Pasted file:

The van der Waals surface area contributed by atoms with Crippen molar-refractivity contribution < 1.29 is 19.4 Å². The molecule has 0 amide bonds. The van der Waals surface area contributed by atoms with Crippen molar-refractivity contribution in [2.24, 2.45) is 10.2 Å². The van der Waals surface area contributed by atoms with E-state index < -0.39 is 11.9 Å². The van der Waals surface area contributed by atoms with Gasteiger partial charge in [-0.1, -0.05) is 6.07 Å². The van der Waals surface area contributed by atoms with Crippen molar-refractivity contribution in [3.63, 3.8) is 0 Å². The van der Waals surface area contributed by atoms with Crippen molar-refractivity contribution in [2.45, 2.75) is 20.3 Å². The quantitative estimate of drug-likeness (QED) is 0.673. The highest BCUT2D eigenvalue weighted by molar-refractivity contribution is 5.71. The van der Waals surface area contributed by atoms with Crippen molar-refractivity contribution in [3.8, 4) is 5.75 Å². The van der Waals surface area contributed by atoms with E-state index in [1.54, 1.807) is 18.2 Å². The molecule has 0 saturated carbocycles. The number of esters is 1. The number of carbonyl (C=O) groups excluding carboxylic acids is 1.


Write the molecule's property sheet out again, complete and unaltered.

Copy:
The van der Waals surface area contributed by atoms with Crippen molar-refractivity contribution < 1.29 is 19.4 Å². The molecule has 0 amide bonds. The van der Waals surface area contributed by atoms with Crippen molar-refractivity contribution in [2.24, 2.45) is 10.2 Å². The van der Waals surface area contributed by atoms with E-state index < -0.39 is 11.9 Å². The van der Waals surface area contributed by atoms with Gasteiger partial charge in [-0.1, -0.05) is 6.07 Å². The van der Waals surface area contributed by atoms with Crippen molar-refractivity contribution in [3.63, 3.8) is 0 Å². The van der Waals surface area contributed by atoms with Crippen molar-refractivity contribution in [2.45, 2.75) is 20.3 Å². The quantitative estimate of drug-likeness (QED) is 0.673. The highest BCUT2D eigenvalue weighted by molar-refractivity contribution is 5.71. The van der Waals surface area contributed by atoms with Crippen molar-refractivity contribution in [3.8, 4) is 5.75 Å². The van der Waals surface area contributed by atoms with E-state index in [1.54, 1.807) is 18.2 Å². The molecule has 0 saturated carbocycles. The number of esters is 1. The number of carbonyl (C=O) groups excluding carboxylic acids is 1.